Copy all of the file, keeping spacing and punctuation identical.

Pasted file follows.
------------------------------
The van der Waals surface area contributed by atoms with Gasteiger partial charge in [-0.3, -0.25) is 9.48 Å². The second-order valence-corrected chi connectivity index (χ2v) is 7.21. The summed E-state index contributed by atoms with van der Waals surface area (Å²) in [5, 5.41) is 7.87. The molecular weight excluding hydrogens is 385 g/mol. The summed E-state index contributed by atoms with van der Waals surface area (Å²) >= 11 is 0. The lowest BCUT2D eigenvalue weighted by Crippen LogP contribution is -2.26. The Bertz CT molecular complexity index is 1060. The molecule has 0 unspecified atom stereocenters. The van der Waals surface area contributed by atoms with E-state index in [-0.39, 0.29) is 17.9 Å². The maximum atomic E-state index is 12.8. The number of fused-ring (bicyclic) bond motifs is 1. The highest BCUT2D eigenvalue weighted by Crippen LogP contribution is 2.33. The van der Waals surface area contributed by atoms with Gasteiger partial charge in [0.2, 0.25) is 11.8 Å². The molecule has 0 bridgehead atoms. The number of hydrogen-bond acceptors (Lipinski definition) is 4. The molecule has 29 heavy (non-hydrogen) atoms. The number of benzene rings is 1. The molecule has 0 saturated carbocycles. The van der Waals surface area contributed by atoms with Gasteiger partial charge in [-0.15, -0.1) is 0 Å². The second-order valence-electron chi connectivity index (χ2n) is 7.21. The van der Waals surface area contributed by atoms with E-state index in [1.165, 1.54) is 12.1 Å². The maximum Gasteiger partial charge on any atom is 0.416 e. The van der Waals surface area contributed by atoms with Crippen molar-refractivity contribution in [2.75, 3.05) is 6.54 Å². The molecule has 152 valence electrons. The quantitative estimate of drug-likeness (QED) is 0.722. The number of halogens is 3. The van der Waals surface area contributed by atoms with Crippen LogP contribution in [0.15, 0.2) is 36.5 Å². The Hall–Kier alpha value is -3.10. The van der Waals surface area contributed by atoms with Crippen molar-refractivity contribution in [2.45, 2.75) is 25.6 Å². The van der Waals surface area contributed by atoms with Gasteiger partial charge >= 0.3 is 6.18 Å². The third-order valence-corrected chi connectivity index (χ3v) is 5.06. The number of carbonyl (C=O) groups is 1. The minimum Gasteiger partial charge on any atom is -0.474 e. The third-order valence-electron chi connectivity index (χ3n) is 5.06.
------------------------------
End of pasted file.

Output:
The van der Waals surface area contributed by atoms with Gasteiger partial charge in [-0.3, -0.25) is 9.48 Å². The second-order valence-corrected chi connectivity index (χ2v) is 7.21. The summed E-state index contributed by atoms with van der Waals surface area (Å²) in [5, 5.41) is 7.87. The molecular weight excluding hydrogens is 385 g/mol. The summed E-state index contributed by atoms with van der Waals surface area (Å²) >= 11 is 0. The lowest BCUT2D eigenvalue weighted by Crippen LogP contribution is -2.26. The Bertz CT molecular complexity index is 1060. The molecule has 0 unspecified atom stereocenters. The van der Waals surface area contributed by atoms with E-state index in [-0.39, 0.29) is 17.9 Å². The maximum atomic E-state index is 12.8. The number of fused-ring (bicyclic) bond motifs is 1. The highest BCUT2D eigenvalue weighted by Crippen LogP contribution is 2.33. The van der Waals surface area contributed by atoms with Gasteiger partial charge in [0.2, 0.25) is 11.8 Å². The molecule has 0 bridgehead atoms. The number of hydrogen-bond acceptors (Lipinski definition) is 4. The molecule has 29 heavy (non-hydrogen) atoms. The number of benzene rings is 1. The molecule has 0 saturated carbocycles. The van der Waals surface area contributed by atoms with Gasteiger partial charge in [-0.15, -0.1) is 0 Å². The second-order valence-electron chi connectivity index (χ2n) is 7.21. The van der Waals surface area contributed by atoms with E-state index in [1.165, 1.54) is 12.1 Å². The maximum Gasteiger partial charge on any atom is 0.416 e. The van der Waals surface area contributed by atoms with Crippen molar-refractivity contribution in [2.75, 3.05) is 6.54 Å². The molecule has 152 valence electrons. The quantitative estimate of drug-likeness (QED) is 0.722. The number of halogens is 3. The van der Waals surface area contributed by atoms with Crippen LogP contribution in [0.15, 0.2) is 36.5 Å². The Hall–Kier alpha value is -3.10. The van der Waals surface area contributed by atoms with Crippen molar-refractivity contribution in [2.45, 2.75) is 25.6 Å². The van der Waals surface area contributed by atoms with Gasteiger partial charge >= 0.3 is 6.18 Å². The third-order valence-corrected chi connectivity index (χ3v) is 5.06. The number of carbonyl (C=O) groups is 1. The minimum Gasteiger partial charge on any atom is -0.474 e. The third-order valence-electron chi connectivity index (χ3n) is 5.06.